Comments

  1. Nidhi Gulati says:

    Great article! in my opinion, Social well being may be harder to measure in numbers, so observing and talking in the streets and plazas and building on to Holly Whyte’s works may lead to interesting insights. I conducted an ethnography on a retrofitted Dog-park using Ray Oldenburg’s concept of a ‘Third Place’ and the results were truly estonishing. Cities can be and should be designed for Social well being, it adds tremendously to the sense of place and rootedness. We will all be looking forward to the index; the more evidence we have, the more support we get for People-Friendly cities.

  2. PlaceMakers says:

    Check out the 1-hour conversation on the emerging science of happiness with Scott Bernstein and Hazel Borys.

Trackbacks

  1. [...] happiness. Hazel Borys, principal at Placemakers, writes on how we measure happiness, exploring if national happiness, well-being, and social capital are related to the way we plan our [...]

  2. [...] In most physical and policy planning, triple bottom line benchmarks focus on environment and economy, and tend to skim over the subject of society. That’s probably because urban design impacts are much easier to measure with respect to profit and planet than they are with respect to people.  [...]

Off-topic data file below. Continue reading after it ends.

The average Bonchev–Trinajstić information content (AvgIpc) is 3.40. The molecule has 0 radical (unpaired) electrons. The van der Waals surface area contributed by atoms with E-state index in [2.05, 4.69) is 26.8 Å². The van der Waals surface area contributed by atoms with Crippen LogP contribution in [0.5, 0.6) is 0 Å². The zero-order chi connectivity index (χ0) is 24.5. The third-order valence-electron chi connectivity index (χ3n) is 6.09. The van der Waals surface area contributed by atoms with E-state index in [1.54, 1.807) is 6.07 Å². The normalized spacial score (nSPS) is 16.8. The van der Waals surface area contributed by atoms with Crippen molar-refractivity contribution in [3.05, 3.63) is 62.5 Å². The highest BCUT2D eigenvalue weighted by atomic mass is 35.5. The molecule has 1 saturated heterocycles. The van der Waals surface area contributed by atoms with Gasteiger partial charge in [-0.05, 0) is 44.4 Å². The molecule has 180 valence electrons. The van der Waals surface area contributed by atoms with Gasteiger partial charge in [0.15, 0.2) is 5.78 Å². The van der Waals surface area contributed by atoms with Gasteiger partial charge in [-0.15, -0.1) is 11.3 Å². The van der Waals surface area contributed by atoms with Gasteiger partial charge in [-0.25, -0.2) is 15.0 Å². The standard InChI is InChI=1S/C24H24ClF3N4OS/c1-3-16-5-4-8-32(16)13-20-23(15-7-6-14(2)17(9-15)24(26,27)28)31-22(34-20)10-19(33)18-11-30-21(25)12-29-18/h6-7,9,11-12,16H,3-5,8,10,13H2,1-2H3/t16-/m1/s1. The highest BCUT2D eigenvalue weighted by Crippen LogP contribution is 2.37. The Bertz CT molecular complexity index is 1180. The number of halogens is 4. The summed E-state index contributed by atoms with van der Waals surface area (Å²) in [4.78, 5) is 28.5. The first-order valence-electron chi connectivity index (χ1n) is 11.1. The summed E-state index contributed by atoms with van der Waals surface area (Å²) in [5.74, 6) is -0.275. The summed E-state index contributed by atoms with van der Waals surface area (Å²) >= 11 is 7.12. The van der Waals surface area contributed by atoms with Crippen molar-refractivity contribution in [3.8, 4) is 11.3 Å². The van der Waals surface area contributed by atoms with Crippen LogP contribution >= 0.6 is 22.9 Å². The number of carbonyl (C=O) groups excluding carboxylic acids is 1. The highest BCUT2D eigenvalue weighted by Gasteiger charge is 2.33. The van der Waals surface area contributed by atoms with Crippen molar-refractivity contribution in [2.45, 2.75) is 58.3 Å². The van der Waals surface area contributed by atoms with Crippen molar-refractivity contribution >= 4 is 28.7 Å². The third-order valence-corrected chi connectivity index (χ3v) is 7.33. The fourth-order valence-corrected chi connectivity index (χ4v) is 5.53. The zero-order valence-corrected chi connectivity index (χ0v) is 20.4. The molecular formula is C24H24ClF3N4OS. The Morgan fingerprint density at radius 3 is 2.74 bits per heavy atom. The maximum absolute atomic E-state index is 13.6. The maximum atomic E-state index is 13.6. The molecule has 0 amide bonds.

3. [...] couple of weeks ago I floated some ideas on a national Urban Happiness Index. Similar to Bhutan’s Gross National Happiness index, which is being contemplated by China and [...]

  4. [...] Can cities help you forget your troubles? C’mon, get happy! [...]

  5. [...] or depleted by the way our neighbourhoods, towns, cities, and rural landscapes are developed – here, here, and here. We’ve been discussing these ideas in national terms, looking at indices and [...]

  6. [...] or depleted by the way our neighbourhoods, towns, cities, and rural landscapes are developed – here, here, and here. We’ve been discussing these ideas in national terms, looking at indices and [...]

  7. [...] Borys, Hazel. «Can cities help you forget your troubles? C’mon, get happy!», placemakers.com, 29 octobre [...]

  8. [...] happiness. Hazel Borys, principal at Placemakers, writes on how we measure happiness, exploring if national happiness, well-being, and social capital are related to the way we plan our [...]

  9. [...] or depleted by the way our neighbourhoods, towns, cities, and rural landscapes are developed – here, here, and here. We’ve been discussing these ideas in national terms, looking at indices and [...]

  10. [...] I do not have space to suggest what these metrics might be, only to suggest that they are needed.  Think of it as the urban planning equivalent of [...]

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